David Bourget (Western Ontario)
David Chalmers (ANU, NYU)
Rafael De Clercq
Jack Alan Reynolds
Learn more about PhilPapers
Perspectives on Science 14 (2):215-231 (2006)
: Eponymic honor is a common form of professional recognition in economics, as it is in other sciences. There also seems to be convincing evidence that individuals exposed to economic theory behave less cooperatively and more self-interestedly than individuals who have not been exposed to such economic ideas. Taken together these two facts would seem to suggest that the history of economic thought would be a history of rather contentious priority fights. If economists generally behave in self-interested and non-cooperative ways, and having your name attached to a particular result serves one's professional self-interest, then economists should be quick to fight for these eponymic honors. This means that economists should be continually involved in sordid disputes about who does, and who does not, get credit for various economic discoveries. The paradox is that such priority fights do not exist in economics. The paper examines absence of such disputes from a Mertonian perspective
|Keywords||No keywords specified (fix it)|
|Categories||categorize this paper)|
Setup an account with your affiliations in order to access resources via your University's proxy server
Configure custom proxy (use this if your affiliation does not provide a proxy)
|Through your library|
References found in this work BETA
Alan G. Gross (1998). Do Disputes Over Priority Tell Us Anything About Science? Science in Context 11 (2):161.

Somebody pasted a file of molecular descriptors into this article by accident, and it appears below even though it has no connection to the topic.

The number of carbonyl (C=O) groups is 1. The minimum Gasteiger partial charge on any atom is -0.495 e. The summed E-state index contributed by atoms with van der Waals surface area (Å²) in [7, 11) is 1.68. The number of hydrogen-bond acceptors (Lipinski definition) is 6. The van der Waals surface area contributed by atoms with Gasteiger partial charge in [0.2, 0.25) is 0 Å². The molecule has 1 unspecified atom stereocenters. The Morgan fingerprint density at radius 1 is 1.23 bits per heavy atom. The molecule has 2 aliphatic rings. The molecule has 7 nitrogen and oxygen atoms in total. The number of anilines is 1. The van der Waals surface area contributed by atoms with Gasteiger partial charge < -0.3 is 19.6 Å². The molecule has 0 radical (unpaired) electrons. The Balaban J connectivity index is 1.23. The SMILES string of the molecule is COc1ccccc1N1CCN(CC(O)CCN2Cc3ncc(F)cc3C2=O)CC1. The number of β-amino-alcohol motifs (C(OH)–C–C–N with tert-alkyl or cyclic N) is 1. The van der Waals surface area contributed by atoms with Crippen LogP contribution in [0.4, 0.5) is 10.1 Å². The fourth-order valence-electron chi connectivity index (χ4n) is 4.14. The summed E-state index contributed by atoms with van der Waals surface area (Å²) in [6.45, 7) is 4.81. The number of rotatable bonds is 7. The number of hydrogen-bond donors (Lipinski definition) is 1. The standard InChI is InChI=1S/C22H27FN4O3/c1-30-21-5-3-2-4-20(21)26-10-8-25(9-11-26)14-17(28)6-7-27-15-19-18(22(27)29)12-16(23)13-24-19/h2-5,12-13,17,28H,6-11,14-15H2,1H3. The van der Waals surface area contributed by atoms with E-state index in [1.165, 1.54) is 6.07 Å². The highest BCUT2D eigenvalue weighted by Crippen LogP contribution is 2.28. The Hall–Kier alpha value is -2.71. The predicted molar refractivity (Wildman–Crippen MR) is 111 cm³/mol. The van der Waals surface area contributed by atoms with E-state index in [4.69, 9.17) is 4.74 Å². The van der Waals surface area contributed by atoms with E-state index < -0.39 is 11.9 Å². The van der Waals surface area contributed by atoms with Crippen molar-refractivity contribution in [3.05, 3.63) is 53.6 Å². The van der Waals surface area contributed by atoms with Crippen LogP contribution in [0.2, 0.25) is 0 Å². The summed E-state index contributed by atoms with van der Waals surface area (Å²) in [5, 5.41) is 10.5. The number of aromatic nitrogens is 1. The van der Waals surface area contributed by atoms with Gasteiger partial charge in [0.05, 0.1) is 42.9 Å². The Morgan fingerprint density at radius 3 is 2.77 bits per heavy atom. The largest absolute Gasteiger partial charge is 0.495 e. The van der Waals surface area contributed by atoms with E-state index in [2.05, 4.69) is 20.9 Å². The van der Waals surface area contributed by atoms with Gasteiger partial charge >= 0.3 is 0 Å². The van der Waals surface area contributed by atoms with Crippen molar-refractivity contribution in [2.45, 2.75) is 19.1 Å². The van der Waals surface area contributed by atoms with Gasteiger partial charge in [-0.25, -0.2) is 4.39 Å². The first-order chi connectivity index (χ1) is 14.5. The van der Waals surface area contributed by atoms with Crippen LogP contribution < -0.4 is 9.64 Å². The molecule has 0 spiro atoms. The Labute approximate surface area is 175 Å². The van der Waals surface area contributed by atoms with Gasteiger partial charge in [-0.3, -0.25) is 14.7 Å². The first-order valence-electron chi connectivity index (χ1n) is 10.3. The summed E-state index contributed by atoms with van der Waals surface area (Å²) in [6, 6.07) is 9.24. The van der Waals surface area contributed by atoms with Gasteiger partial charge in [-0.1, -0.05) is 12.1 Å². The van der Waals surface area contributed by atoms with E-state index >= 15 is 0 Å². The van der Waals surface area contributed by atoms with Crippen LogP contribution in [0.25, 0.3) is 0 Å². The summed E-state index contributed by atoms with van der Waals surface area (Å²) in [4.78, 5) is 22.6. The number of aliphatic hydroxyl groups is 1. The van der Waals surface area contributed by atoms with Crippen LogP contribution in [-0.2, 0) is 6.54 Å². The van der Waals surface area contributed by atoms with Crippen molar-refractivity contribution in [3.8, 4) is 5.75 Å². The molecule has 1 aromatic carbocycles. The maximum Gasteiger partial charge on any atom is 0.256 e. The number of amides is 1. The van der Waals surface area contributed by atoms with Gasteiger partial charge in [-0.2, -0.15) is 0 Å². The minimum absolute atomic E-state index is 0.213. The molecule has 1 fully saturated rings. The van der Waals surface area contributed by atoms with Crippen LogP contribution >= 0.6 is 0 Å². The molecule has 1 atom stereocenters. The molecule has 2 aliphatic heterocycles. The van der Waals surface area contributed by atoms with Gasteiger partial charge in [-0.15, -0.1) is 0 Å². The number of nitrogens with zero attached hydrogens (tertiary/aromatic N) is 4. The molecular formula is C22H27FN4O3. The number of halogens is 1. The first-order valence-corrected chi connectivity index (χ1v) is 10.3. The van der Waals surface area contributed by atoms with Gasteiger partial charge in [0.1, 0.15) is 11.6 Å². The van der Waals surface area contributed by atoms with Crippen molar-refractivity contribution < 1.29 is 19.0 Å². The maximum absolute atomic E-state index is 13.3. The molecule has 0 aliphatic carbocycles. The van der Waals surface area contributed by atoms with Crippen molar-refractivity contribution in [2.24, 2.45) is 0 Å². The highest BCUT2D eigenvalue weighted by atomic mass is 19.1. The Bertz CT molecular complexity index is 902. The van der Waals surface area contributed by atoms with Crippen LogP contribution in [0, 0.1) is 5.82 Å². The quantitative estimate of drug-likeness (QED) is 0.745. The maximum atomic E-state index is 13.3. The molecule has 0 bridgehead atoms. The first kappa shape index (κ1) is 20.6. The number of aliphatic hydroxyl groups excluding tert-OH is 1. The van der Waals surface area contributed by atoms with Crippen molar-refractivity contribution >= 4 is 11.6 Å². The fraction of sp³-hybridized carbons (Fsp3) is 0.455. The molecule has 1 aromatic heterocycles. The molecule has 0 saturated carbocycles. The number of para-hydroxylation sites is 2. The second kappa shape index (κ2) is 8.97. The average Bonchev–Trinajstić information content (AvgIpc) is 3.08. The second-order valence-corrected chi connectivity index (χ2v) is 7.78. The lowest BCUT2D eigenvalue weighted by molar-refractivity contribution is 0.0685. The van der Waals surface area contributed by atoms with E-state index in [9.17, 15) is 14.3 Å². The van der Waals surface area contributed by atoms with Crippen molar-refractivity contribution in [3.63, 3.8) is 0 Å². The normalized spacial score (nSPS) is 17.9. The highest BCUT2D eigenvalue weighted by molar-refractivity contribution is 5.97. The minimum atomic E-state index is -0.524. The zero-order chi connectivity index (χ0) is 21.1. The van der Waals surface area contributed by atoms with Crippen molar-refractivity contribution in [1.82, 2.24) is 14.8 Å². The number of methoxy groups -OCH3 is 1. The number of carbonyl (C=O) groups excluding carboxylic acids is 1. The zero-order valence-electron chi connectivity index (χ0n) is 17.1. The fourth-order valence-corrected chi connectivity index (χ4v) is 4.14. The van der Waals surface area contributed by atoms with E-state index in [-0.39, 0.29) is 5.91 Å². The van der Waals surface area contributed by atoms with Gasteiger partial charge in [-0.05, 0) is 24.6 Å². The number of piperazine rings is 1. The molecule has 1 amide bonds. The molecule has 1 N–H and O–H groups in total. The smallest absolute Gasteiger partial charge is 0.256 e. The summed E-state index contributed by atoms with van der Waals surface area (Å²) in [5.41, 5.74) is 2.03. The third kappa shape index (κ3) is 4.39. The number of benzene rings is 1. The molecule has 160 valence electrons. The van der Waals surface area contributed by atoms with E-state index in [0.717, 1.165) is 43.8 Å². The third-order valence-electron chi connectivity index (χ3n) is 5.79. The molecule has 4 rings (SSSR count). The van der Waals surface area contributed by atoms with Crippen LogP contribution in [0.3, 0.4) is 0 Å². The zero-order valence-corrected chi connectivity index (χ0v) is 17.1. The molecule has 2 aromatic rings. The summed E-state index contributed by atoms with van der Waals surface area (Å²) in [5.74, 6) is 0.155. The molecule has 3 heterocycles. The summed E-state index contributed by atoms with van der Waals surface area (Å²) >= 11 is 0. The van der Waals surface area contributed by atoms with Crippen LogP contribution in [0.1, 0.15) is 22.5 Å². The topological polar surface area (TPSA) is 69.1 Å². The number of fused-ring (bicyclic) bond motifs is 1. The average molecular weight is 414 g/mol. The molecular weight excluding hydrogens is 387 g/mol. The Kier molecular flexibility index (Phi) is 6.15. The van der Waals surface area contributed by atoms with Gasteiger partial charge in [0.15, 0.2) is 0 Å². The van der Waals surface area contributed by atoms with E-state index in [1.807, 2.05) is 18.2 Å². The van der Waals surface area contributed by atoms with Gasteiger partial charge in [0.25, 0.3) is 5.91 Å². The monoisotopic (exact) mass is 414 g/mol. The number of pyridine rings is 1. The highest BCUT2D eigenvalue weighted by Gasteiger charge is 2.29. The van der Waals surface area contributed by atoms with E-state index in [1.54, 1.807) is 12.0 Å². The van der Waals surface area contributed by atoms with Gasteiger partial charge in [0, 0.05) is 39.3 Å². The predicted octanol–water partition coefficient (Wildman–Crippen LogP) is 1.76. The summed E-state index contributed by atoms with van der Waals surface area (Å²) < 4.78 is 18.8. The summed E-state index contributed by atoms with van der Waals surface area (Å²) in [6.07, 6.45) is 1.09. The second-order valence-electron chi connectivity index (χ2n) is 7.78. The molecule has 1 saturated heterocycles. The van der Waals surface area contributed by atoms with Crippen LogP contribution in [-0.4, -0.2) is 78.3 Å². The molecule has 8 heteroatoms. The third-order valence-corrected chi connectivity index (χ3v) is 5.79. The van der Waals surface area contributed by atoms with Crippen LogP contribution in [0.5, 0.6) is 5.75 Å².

Citations of this work BETA
No citations found.
Similar books and articles
Bernard Hodgson (1983). Economic Science and Ethical Neutrality: The Problem of Teleology. [REVIEW] Journal of Business Ethics 2 (4):237 - 253.
Nils Goldschmidt & Bernd Remmele (2005). Anthropology as the Basic Science of Economic Theory: Towards a Cultural Theory of Economics. Journal of Economic Methodology 12 (3):455-469.
Wenceslao J. González (2008). Economic Values in the Configuration of Science. Poznan Studies in the Philosophy of the Sciences and the Humanities 96 (1):85-112.
Julian Reiss (2012). The Explanation Paradox. Journal of Economic Methodology 19 (1):43-62.
Herbert Gintis (2011). The Future of Behavioral Game Theory. Mind and Society 10 (2):97-102.
John Lodewijks (1994). Anthropologists and Economists: Conflict or Cooperation? Journal of Economic Methodology 1 (1):81-104.
Filippo Cesarano (2006). Economic History and Economic Theory. Journal of Economic Methodology 13 (4):447-467.
Uskali Mäki (ed.) (2001). The Economic World View: Studies in the Ontology of Economics. Cambridge University Press.
Added to index2009-01-28
Total downloads21 ( #76,372 of 1,096,253 )
Recent downloads (6 months)3 ( #81,717 of 1,096,253 )
How can I increase my downloads?